Avoid the Top 3 Complaints About Training

Many of the frustrations in implementing a new EHR software system occur because the people who made the purchase decision did not dig deep enough into real-world specifics. Often the decision makers are not software users so how things roll-out in real-life is not adequately discussed. For example, sales reps toss out glossy lines like “training is included” and “we offer full support” but what this means is never clarified. The shortcomings are not realized until your staff hits roadblock after roadblock. While all of these issues are being chased your front-office productivity suffers.

When undertaking your pre-purchase due diligence be sure to ask a lot of questions about implementation and support. You may want your front office staff to submit a lot of questions to get a better idea of where you’re headed. The following are three common problem areas you should address before buying a new EHR system.

Top Complaint #1 – Communication Problems

Chances are, at some point you’ve experienced the agony from having a bad instructor. A top complaint among U.S. EMR software trainees is the problem of trying to work with foreign outsourced customer support. Learning a new software system can be challenging enough without having to overcome difficulties understanding the trainer. There’s really only one way to avoid this problem – make certain your software vendor has a U.S. based support team.

Top Complaint #2 – Lackluster Training

What if your new EMR software vendor is coming up short on the training experience? Our advice is to escalate your concerns within the ranks of your vendor. If your vendor cannot adjust to your needs you may need to find another vendor. After all, if they have poor training support upfront what quality of service do you think you will get (or not get) down the line? Beware of a bad first date that is going to turn into a really bad relationship.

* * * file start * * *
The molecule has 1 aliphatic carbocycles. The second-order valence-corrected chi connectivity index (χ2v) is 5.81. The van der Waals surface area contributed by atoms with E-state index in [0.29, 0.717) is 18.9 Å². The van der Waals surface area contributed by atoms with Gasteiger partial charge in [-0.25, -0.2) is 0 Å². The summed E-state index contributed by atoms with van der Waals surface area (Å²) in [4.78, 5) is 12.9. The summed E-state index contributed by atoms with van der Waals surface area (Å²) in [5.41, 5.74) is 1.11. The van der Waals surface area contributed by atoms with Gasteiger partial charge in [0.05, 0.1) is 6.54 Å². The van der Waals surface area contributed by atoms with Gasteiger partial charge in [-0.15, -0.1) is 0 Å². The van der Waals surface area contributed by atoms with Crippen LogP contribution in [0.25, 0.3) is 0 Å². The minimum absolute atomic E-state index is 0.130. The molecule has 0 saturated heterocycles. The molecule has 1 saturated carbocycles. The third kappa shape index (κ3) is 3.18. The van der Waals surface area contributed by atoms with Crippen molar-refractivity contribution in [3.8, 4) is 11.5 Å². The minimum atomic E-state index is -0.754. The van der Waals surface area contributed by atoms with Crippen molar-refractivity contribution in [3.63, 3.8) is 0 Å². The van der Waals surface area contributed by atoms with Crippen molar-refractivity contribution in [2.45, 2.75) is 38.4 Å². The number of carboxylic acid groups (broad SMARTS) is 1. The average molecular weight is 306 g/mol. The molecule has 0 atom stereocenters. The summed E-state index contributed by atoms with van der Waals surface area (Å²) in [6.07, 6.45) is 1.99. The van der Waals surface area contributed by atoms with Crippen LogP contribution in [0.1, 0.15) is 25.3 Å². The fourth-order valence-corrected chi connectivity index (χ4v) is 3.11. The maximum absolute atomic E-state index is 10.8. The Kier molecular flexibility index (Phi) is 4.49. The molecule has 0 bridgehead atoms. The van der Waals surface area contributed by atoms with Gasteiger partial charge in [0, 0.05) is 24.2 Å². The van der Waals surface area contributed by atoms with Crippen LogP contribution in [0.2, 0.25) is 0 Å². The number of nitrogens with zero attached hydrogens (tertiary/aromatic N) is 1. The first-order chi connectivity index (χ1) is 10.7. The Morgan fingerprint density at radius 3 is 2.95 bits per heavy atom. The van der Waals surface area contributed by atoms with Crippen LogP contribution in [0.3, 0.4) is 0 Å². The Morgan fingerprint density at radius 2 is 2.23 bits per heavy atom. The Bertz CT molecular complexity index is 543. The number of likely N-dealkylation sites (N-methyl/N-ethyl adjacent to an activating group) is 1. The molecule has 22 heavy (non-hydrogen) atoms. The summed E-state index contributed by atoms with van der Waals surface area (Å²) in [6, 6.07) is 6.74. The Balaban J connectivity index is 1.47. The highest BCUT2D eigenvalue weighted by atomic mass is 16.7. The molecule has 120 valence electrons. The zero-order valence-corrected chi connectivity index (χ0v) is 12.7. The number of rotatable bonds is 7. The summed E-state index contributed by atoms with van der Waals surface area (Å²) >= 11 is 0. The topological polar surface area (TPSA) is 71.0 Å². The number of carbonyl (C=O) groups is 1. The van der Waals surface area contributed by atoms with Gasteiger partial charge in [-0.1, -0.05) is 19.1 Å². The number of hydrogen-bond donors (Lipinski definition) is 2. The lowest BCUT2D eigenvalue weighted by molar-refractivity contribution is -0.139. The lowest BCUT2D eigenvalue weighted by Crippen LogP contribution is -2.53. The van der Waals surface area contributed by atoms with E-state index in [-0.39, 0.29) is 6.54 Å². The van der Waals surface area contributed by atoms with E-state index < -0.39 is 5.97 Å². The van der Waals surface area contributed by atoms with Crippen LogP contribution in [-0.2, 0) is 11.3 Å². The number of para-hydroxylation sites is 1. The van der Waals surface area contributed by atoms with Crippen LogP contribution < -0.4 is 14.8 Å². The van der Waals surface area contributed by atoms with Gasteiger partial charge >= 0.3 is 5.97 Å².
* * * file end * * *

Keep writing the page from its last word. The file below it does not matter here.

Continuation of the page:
Top Complaint #3 – The Ticket System

When you’re trying to work in a new system and hit a snag you need answers right away. A lot of vendors require you to log in to their system and open a trouble ticket… with no way to speak with a person. In this situation, you’re stuck until somebody gets back to you . . . today, tomorrow, whenever. The optimal situation is being able to call an assigned rep and quickly get the help you need.

Something that can greatly help your trainer is being able to meet individually with system users. As mentioned, the training needs to be sculpted to reflect on how it fits your workflow. In a similar way, the trainer can further personalize training to fit the skill-level and disposition of individual users. As with most learning environments, you get superior results with more individualized training.

Tips for Better Training Results

The rigors of running the front office leave little time for team meetings. This means that you have to get the most from whatever time you have. This is better achieved when distractions are minimized and active participation is high.